The British Social Attitudes Survey is polling as it should be done. It is annual, giving a chance to track opinion, and the questions are designed to find out what people think, rather than worded to try and get the highest possible level of support for the views of those commissioning them.
Their latest results are out today on this rather well designed website and, even better, the Guardian datablog has put many of the results into time series which you can download here. It’s polling nerdvana.
The great danger with such wide-ranging surveys is that people look for the results that confirm what they already think – what psychologists call confirmation bias. We can see that in coverage today, with some highlighting support for higher public spending but others leading on ‘tough’ attitudes on welfare and immigration.
The other temptation is to try to construct a coherent world view and describe this as ‘what the public think’.
Politicians are sometimes prone to this when they talk about the centre-ground as if it produces a coherent set of policies and attitudes. (But that is another argument – and I wouldn’t argue that you can ignore public opinion either. Indeed that’s why I follow it rather closely.)
The truth is much more complicated – because people are much more complicated than these approaches suggest. Few of the interesting questions in the survey have such overwhelming majorities that there are not a significant number of dissenters. We do not know whether the people on the majority side of questions tend to be the same people, or whether they are more randomly distributed between winning or losing arguments.
And as anyone who has sat through a focus group knows, most people do not have a coherent set of beliefs about the world and every policy issue. Most people don’t find the need to think deeply about issues that do not affect them directly and often have very imperfect knowledge. If they did follow issues in detail the precise wording of poll questions woud not matter so much.
Trying to impose a pattern on lots of messy data is always going to be an inexact science, especially if you are not cherry-picking the results that suit.
One helpful concept is George Lakoff‘s theory of framing. He argues that people usually do not make decisions or strike attitudes purely through rational choices but by a more slippery process based on emotion, metaphor and language. Here’s a piece from the New York Times which explains this at a journalistic level. Lakoff argues that much of politics consists of competition between liberal and conservative frames (using these words in the US context, not as Clegg v Cameron).
Almost everyone uses a mix of these, although most people tend to use one more than the other. People in the centre are those therefore with the least fixed framing, rather than those who make the most rational choices.
I have observed people in focus-groups switch frames. One minute they echo conservative scrounger rhetoric, the next complain how tough it is for an unemployed relative to live on their benefits, but with the former completely influencing their political views.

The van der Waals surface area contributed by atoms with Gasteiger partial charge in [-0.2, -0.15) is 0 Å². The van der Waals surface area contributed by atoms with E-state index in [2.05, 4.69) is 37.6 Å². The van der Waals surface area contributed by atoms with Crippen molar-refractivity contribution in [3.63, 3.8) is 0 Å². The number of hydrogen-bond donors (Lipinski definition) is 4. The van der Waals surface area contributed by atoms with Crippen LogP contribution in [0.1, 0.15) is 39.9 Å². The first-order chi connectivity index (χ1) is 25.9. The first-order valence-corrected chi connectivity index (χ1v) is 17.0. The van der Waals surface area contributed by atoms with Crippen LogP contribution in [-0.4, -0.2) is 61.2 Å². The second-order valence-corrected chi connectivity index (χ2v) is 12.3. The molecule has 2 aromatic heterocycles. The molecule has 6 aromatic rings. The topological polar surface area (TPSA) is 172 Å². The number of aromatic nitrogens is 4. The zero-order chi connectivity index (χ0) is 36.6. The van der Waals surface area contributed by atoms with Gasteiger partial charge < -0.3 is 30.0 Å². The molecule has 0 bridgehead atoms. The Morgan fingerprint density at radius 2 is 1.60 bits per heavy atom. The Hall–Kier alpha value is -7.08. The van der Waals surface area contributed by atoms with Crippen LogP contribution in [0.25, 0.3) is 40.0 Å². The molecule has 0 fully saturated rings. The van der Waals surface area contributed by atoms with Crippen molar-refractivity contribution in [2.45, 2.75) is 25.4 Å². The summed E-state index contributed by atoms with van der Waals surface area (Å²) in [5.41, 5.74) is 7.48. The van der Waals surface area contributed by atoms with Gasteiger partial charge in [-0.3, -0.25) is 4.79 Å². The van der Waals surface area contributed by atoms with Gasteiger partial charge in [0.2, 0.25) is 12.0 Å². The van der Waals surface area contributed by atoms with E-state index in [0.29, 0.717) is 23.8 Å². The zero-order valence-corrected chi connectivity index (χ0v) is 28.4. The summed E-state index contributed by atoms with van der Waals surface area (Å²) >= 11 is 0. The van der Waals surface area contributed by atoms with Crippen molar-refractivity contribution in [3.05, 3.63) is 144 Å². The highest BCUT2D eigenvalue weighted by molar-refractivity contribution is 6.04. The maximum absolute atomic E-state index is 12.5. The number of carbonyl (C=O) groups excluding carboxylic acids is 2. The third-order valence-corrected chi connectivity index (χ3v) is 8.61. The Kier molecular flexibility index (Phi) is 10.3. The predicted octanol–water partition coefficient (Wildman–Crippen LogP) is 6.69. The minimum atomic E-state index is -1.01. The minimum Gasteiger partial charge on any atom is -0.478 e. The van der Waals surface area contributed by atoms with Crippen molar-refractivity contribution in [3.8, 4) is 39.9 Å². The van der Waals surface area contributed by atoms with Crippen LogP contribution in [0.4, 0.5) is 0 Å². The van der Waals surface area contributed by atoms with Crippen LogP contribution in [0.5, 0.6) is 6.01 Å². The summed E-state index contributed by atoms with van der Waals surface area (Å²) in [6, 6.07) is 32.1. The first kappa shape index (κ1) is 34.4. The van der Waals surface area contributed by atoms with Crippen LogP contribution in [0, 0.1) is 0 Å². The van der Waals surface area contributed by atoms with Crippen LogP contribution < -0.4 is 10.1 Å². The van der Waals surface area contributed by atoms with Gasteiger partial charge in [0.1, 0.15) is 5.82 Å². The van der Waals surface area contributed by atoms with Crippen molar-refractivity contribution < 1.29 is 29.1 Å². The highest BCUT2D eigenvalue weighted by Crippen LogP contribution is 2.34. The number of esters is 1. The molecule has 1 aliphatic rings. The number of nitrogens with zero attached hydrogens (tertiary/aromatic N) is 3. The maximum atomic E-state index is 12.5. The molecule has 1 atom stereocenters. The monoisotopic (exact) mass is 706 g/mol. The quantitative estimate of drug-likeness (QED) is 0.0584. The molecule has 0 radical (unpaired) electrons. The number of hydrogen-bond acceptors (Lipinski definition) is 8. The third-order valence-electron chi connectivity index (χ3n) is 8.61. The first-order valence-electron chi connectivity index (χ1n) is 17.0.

I am not sure all of Lakoff’s work can be easily transferred to practical campaigning and some of it is too rooted in the US experience to easily transfer to the UK. (This free pdf ebook is a great introduction to his thought, though I find Drew Westen’s not dissimilar work a little more practical. )
But framing is still a very useful way to think about the British Social Attitudes Survey. I read its results therefore as a competition between progressive and conservative frames for the issues it covers.
So we can see that conservatives have very successfully framed the welfare debate as about scroungers and abuse.
This chart tracks those who think unemployment benefits are too high less than those who think they are too low. (I’ve extrapolated data for two years when the question was not asked.) And don’t forget the real value of unemployment benefit has fallen considerably over the period covered by this graph.
The next graph (which comes from the BSAS website) however shows how unsuccessful conservatives have been in the UK in arguing for a smaller state. The argument is between those arguing for more spending and those who say keep it the same – and there has been a slight shift in the progressive direction in the last year.
I am not sure there are any flip conclusions from all of this for progresive campaigners. Shifting views on welfare is hard. Prejudice against claimants runs deep and is emotional. There are similar views on immigration (though wrong to see as racism, other than for a minority).
But while the government wants to frame all economic questions through the lens of deficit reduction, they are not succeeding. Otherwise the Chancellor’s personal poll rating and the government’s economic competence measures would be higher (though BSAS don’t track such issues as they have less long term relevance than the more fundamental attitudes they monitor.)
Yet thinking about these attitudes in terms of frames can be helpful for campaigners. The challenge is always to get more people to view more issues through the progressive frame – and a good test for any action or argument is whether it helps achieve this.
UPDATE: Here’s a piece by Lakoff about the UK on the Progress website.